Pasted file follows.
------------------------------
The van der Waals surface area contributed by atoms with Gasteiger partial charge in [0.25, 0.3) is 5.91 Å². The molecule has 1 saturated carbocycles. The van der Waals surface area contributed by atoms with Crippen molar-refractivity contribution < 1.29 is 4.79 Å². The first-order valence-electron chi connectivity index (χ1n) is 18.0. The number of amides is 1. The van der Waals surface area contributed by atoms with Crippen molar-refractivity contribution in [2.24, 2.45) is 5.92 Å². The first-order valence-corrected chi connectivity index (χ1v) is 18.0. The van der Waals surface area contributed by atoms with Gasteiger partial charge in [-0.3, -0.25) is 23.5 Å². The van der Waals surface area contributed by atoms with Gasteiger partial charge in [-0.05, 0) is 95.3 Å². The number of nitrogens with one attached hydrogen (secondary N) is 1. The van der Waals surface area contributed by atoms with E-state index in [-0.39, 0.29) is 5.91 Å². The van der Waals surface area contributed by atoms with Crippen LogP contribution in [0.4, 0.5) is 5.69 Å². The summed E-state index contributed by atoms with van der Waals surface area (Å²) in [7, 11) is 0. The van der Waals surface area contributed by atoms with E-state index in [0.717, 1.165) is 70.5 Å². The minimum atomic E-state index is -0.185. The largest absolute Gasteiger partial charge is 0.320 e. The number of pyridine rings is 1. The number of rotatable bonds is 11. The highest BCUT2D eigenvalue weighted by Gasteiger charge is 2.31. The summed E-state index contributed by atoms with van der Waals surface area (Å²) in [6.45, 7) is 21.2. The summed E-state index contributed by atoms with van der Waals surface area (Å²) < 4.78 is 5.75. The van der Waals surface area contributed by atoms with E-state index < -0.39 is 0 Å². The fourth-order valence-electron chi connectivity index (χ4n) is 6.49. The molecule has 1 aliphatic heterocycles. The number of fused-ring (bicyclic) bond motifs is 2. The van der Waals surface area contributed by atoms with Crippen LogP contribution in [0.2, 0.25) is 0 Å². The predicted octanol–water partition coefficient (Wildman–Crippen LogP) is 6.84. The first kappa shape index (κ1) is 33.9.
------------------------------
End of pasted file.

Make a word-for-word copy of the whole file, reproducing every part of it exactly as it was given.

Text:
The van der Waals surface area contributed by atoms with Gasteiger partial charge in [0.25, 0.3) is 5.91 Å². The molecule has 1 saturated carbocycles. The van der Waals surface area contributed by atoms with Crippen molar-refractivity contribution < 1.29 is 4.79 Å². The first-order valence-electron chi connectivity index (χ1n) is 18.0. The number of amides is 1. The van der Waals surface area contributed by atoms with Crippen molar-refractivity contribution in [2.24, 2.45) is 5.92 Å². The first-order valence-corrected chi connectivity index (χ1v) is 18.0. The van der Waals surface area contributed by atoms with Gasteiger partial charge in [-0.3, -0.25) is 23.5 Å². The van der Waals surface area contributed by atoms with Gasteiger partial charge in [-0.05, 0) is 95.3 Å². The number of nitrogens with one attached hydrogen (secondary N) is 1. The van der Waals surface area contributed by atoms with E-state index in [-0.39, 0.29) is 5.91 Å². The van der Waals surface area contributed by atoms with Crippen LogP contribution in [0.4, 0.5) is 5.69 Å². The summed E-state index contributed by atoms with van der Waals surface area (Å²) in [7, 11) is 0. The van der Waals surface area contributed by atoms with E-state index in [0.717, 1.165) is 70.5 Å². The minimum atomic E-state index is -0.185. The largest absolute Gasteiger partial charge is 0.320 e. The number of pyridine rings is 1. The number of rotatable bonds is 11. The highest BCUT2D eigenvalue weighted by Gasteiger charge is 2.31. The summed E-state index contributed by atoms with van der Waals surface area (Å²) in [6.45, 7) is 21.2. The summed E-state index contributed by atoms with van der Waals surface area (Å²) < 4.78 is 5.75. The van der Waals surface area contributed by atoms with E-state index < -0.39 is 0 Å². The fourth-order valence-electron chi connectivity index (χ4n) is 6.49. The molecule has 1 aliphatic heterocycles. The number of fused-ring (bicyclic) bond motifs is 2. The van der Waals surface area contributed by atoms with Crippen LogP contribution in [0.2, 0.25) is 0 Å². The predicted octanol–water partition coefficient (Wildman–Crippen LogP) is 6.84. The first kappa shape index (κ1) is 33.9.